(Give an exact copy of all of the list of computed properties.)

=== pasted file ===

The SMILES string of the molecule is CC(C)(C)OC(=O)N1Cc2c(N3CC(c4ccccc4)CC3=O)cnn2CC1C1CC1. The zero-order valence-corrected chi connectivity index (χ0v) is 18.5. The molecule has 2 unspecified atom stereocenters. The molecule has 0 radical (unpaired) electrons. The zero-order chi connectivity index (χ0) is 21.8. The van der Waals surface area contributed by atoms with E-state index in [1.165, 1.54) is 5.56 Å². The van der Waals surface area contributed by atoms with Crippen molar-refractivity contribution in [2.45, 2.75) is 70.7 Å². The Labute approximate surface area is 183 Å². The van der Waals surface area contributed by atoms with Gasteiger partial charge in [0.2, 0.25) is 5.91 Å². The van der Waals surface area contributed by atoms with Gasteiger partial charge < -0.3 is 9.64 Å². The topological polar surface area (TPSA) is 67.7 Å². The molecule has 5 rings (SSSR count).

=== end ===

The SMILES string of the molecule is CC(C)(C)OC(=O)N1Cc2c(N3CC(c4ccccc4)CC3=O)cnn2CC1C1CC1. The zero-order valence-corrected chi connectivity index (χ0v) is 18.5. The molecule has 2 unspecified atom stereocenters. The molecule has 0 radical (unpaired) electrons. The zero-order chi connectivity index (χ0) is 21.8. The van der Waals surface area contributed by atoms with E-state index in [1.165, 1.54) is 5.56 Å². The van der Waals surface area contributed by atoms with Crippen molar-refractivity contribution in [2.45, 2.75) is 70.7 Å². The Labute approximate surface area is 183 Å². The van der Waals surface area contributed by atoms with Gasteiger partial charge in [0.2, 0.25) is 5.91 Å². The van der Waals surface area contributed by atoms with Gasteiger partial charge < -0.3 is 9.64 Å². The topological polar surface area (TPSA) is 67.7 Å². The molecule has 5 rings (SSSR count).